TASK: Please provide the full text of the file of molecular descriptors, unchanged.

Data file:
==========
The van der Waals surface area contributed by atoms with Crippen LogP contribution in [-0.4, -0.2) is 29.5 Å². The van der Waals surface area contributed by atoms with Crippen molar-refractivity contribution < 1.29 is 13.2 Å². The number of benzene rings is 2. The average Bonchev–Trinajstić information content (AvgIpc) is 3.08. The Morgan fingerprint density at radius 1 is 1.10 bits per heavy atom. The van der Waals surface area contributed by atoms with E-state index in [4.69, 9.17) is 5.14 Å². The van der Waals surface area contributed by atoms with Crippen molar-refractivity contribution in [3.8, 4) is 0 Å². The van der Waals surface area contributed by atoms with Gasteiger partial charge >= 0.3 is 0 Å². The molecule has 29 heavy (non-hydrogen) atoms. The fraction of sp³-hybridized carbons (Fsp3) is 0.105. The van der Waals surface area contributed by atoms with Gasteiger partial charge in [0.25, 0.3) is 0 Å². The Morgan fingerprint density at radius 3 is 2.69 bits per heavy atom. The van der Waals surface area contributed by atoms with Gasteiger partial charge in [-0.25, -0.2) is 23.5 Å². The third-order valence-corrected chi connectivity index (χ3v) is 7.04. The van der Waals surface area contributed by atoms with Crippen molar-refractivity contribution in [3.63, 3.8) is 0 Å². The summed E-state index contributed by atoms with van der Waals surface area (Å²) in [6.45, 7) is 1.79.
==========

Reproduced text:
The van der Waals surface area contributed by atoms with Crippen LogP contribution in [-0.4, -0.2) is 29.5 Å². The van der Waals surface area contributed by atoms with Crippen molar-refractivity contribution < 1.29 is 13.2 Å². The number of benzene rings is 2. The average Bonchev–Trinajstić information content (AvgIpc) is 3.08. The Morgan fingerprint density at radius 1 is 1.10 bits per heavy atom. The van der Waals surface area contributed by atoms with E-state index in [4.69, 9.17) is 5.14 Å². The van der Waals surface area contributed by atoms with Crippen molar-refractivity contribution in [3.8, 4) is 0 Å². The van der Waals surface area contributed by atoms with Gasteiger partial charge >= 0.3 is 0 Å². The molecule has 29 heavy (non-hydrogen) atoms. The fraction of sp³-hybridized carbons (Fsp3) is 0.105. The van der Waals surface area contributed by atoms with Gasteiger partial charge in [0.25, 0.3) is 0 Å². The Morgan fingerprint density at radius 3 is 2.69 bits per heavy atom. The van der Waals surface area contributed by atoms with Gasteiger partial charge in [-0.25, -0.2) is 23.5 Å². The third-order valence-corrected chi connectivity index (χ3v) is 7.04. The van der Waals surface area contributed by atoms with Crippen molar-refractivity contribution in [3.63, 3.8) is 0 Å². The summed E-state index contributed by atoms with van der Waals surface area (Å²) in [6.45, 7) is 1.79.